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The Transit of Empire: Indigenous Critiques of Colonialism by Jodi A. Byrd (review)

The Transit of Empire: Indigenous Critiques of Colonialism by Jodi A. Byrd (review) what extent is it possible to act within liberal institutional and discursive frames without perpetuating imperialism, racism, and social injustice? Are there other frames of action that are imaginable outside or alongside the individuated spaces of liberalism? Barker's analysis focuses on self-determination as process. In her argument, the key point is articulating versions of sovereignty that are rooted in and proceed from visions of social justice. She argues against purity in the process and, implicitly, against misplaced desires to retain or resurrect that purity. Instead, all choices and positions are "contaminated," so to speak, by the ordure of colonialism, which is why the vision and commitment to social justice is so vital when navigating the thickets of colonial power. Such attention to the rearticulations of colonial power through enactments and claims of Native sovereignty within federal law provides a window into thinking about the project of disarticulating the United States itself, and its own pretensions and claims to sovereignty, as a way station on the path to disarticulating Native selfdetermination from colonial recognition. Jodi A. Byrd. The Transit of Empire: Indigenous Critiques of Colonialism. Minneapolis: University of Minnesota Press, 2011. 336 pp. Paper, $25.00. Lisa King, University of http://www.deepdyve.com/assets/images/DeepDyve-Logo-lg.png The American Indian Quarterly University of Nebraska Press

The Transit of Empire: Indigenous Critiques of Colonialism by Jodi A. Byrd (review)

The American Indian Quarterly , Volume 37 (1) – Jun 2, 2013

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Publisher
University of Nebraska Press
Copyright
Copyright © 2008 The University of Nebraska Press.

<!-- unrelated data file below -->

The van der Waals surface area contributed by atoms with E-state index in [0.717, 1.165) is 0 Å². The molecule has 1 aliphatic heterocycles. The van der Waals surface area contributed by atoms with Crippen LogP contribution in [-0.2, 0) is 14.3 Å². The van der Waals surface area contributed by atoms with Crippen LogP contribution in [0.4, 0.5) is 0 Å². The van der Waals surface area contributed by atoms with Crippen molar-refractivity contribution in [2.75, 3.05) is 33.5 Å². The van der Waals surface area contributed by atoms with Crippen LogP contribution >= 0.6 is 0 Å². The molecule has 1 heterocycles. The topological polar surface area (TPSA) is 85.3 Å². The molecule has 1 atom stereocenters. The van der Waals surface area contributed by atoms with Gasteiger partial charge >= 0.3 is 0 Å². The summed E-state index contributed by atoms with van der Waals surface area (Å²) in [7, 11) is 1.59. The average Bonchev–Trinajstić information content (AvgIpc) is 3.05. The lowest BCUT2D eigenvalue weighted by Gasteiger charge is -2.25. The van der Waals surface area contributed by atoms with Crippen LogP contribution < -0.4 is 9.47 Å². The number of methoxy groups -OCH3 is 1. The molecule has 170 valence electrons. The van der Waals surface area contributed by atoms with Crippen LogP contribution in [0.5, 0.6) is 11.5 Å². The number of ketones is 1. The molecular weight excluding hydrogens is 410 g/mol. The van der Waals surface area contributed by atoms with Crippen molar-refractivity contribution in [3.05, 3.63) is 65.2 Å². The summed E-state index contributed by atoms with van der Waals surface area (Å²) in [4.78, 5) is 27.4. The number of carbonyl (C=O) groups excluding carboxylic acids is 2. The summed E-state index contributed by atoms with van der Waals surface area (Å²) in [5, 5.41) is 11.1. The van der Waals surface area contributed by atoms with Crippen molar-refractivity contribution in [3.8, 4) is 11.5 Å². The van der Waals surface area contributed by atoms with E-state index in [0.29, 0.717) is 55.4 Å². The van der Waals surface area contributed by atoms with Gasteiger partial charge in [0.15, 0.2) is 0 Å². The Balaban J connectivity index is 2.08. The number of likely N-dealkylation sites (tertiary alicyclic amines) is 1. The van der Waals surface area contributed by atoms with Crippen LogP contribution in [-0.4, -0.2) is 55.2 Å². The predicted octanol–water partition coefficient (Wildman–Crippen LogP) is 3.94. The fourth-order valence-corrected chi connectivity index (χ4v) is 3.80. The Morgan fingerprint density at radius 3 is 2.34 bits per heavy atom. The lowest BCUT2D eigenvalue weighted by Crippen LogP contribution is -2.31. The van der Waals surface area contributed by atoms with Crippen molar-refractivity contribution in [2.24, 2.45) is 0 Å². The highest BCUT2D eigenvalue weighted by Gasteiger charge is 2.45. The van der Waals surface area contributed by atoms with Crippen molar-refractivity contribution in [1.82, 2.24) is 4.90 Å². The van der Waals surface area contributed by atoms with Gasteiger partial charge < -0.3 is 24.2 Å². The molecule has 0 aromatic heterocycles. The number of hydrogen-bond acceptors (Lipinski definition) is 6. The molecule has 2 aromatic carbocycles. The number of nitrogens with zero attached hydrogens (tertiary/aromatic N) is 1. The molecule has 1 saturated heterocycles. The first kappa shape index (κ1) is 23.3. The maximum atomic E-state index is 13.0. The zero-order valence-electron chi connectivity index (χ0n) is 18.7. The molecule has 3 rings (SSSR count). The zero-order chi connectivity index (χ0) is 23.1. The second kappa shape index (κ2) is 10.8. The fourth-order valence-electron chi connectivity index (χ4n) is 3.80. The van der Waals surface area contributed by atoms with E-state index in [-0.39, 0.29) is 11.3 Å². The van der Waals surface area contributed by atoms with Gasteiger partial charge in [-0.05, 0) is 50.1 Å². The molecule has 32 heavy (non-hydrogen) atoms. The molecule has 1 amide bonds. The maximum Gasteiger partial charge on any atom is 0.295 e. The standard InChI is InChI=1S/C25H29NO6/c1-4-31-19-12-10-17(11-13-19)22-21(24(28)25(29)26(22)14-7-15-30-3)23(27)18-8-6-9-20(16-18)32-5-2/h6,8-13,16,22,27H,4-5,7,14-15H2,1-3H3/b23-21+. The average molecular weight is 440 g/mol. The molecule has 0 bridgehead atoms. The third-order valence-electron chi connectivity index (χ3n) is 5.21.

ISSN
1534-1828
Publisher site
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Abstract

what extent is it possible to act within liberal institutional and discursive frames without perpetuating imperialism, racism, and social injustice? Are there other frames of action that are imaginable outside or alongside the individuated spaces of liberalism? Barker's analysis focuses on self-determination as process. In her argument, the key point is articulating versions of sovereignty that are rooted in and proceed from visions of social justice. She argues against purity in the process and, implicitly, against misplaced desires to retain or resurrect that purity. Instead, all choices and positions are "contaminated," so to speak, by the ordure of colonialism, which is why the vision and commitment to social justice is so vital when navigating the thickets of colonial power. Such attention to the rearticulations of colonial power through enactments and claims of Native sovereignty within federal law provides a window into thinking about the project of disarticulating the United States itself, and its own pretensions and claims to sovereignty, as a way station on the path to disarticulating Native selfdetermination from colonial recognition. Jodi A. Byrd. The Transit of Empire: Indigenous Critiques of Colonialism. Minneapolis: University of Minnesota Press, 2011. 336 pp. Paper, $25.00. Lisa King, University of

Journal

The American Indian QuarterlyUniversity of Nebraska Press

Published: Jun 2, 2013

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